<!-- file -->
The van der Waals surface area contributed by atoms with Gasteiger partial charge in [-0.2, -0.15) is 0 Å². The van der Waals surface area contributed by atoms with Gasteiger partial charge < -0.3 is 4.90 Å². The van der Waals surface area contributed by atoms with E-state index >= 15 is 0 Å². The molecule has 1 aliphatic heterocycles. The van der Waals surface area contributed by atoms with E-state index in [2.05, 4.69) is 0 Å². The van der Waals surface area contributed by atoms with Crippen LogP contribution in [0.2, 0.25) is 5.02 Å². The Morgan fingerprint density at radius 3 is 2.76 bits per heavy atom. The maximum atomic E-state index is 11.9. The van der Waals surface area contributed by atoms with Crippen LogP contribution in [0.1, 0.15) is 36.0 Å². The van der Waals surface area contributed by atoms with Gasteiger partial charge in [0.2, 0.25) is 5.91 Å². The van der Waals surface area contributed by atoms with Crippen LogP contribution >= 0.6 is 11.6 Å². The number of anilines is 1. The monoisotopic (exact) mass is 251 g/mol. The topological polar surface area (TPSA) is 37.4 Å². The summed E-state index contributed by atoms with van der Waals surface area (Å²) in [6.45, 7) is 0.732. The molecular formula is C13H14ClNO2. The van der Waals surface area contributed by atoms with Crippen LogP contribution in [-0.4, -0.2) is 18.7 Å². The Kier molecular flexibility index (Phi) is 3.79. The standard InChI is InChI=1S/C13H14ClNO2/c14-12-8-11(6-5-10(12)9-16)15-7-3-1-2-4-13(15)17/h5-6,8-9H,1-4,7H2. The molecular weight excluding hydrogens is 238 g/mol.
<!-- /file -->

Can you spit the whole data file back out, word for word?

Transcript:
The van der Waals surface area contributed by atoms with Gasteiger partial charge in [-0.2, -0.15) is 0 Å². The van der Waals surface area contributed by atoms with Gasteiger partial charge < -0.3 is 4.90 Å². The van der Waals surface area contributed by atoms with E-state index >= 15 is 0 Å². The molecule has 1 aliphatic heterocycles. The van der Waals surface area contributed by atoms with E-state index in [2.05, 4.69) is 0 Å². The van der Waals surface area contributed by atoms with Crippen LogP contribution in [0.2, 0.25) is 5.02 Å². The Morgan fingerprint density at radius 3 is 2.76 bits per heavy atom. The maximum atomic E-state index is 11.9. The van der Waals surface area contributed by atoms with Crippen LogP contribution in [0.1, 0.15) is 36.0 Å². The van der Waals surface area contributed by atoms with Gasteiger partial charge in [0.2, 0.25) is 5.91 Å². The van der Waals surface area contributed by atoms with Crippen LogP contribution >= 0.6 is 11.6 Å². The number of anilines is 1. The monoisotopic (exact) mass is 251 g/mol. The topological polar surface area (TPSA) is 37.4 Å². The summed E-state index contributed by atoms with van der Waals surface area (Å²) in [6.45, 7) is 0.732. The molecular formula is C13H14ClNO2. The van der Waals surface area contributed by atoms with Crippen LogP contribution in [-0.4, -0.2) is 18.7 Å². The Kier molecular flexibility index (Phi) is 3.79. The standard InChI is InChI=1S/C13H14ClNO2/c14-12-8-11(6-5-10(12)9-16)15-7-3-1-2-4-13(15)17/h5-6,8-9H,1-4,7H2. The molecular weight excluding hydrogens is 238 g/mol.